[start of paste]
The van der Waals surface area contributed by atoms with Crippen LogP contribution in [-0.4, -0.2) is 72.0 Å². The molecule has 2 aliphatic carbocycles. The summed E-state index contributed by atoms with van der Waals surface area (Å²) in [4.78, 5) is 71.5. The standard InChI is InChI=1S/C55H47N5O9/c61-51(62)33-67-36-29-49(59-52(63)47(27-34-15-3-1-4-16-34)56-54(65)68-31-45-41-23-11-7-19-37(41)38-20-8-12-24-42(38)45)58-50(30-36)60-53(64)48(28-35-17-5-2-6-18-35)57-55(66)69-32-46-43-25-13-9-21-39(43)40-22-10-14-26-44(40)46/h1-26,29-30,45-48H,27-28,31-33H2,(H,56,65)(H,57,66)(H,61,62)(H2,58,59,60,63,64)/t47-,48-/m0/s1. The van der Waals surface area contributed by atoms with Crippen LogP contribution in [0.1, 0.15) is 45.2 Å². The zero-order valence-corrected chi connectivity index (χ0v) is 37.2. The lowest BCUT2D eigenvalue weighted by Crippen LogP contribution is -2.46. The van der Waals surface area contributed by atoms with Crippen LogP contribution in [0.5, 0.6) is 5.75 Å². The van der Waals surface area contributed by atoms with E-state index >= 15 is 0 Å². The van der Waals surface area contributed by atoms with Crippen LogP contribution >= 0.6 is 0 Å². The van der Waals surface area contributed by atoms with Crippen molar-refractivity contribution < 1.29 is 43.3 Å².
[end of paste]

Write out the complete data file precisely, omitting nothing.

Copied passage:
The van der Waals surface area contributed by atoms with Crippen LogP contribution in [-0.4, -0.2) is 72.0 Å². The molecule has 2 aliphatic carbocycles. The summed E-state index contributed by atoms with van der Waals surface area (Å²) in [4.78, 5) is 71.5. The standard InChI is InChI=1S/C55H47N5O9/c61-51(62)33-67-36-29-49(59-52(63)47(27-34-15-3-1-4-16-34)56-54(65)68-31-45-41-23-11-7-19-37(41)38-20-8-12-24-42(38)45)58-50(30-36)60-53(64)48(28-35-17-5-2-6-18-35)57-55(66)69-32-46-43-25-13-9-21-39(43)40-22-10-14-26-44(40)46/h1-26,29-30,45-48H,27-28,31-33H2,(H,56,65)(H,57,66)(H,61,62)(H2,58,59,60,63,64)/t47-,48-/m0/s1. The van der Waals surface area contributed by atoms with Crippen LogP contribution in [0.1, 0.15) is 45.2 Å². The zero-order valence-corrected chi connectivity index (χ0v) is 37.2. The lowest BCUT2D eigenvalue weighted by Crippen LogP contribution is -2.46. The van der Waals surface area contributed by atoms with Crippen LogP contribution in [0.5, 0.6) is 5.75 Å². The van der Waals surface area contributed by atoms with E-state index >= 15 is 0 Å². The van der Waals surface area contributed by atoms with Crippen LogP contribution >= 0.6 is 0 Å². The van der Waals surface area contributed by atoms with Crippen molar-refractivity contribution < 1.29 is 43.3 Å².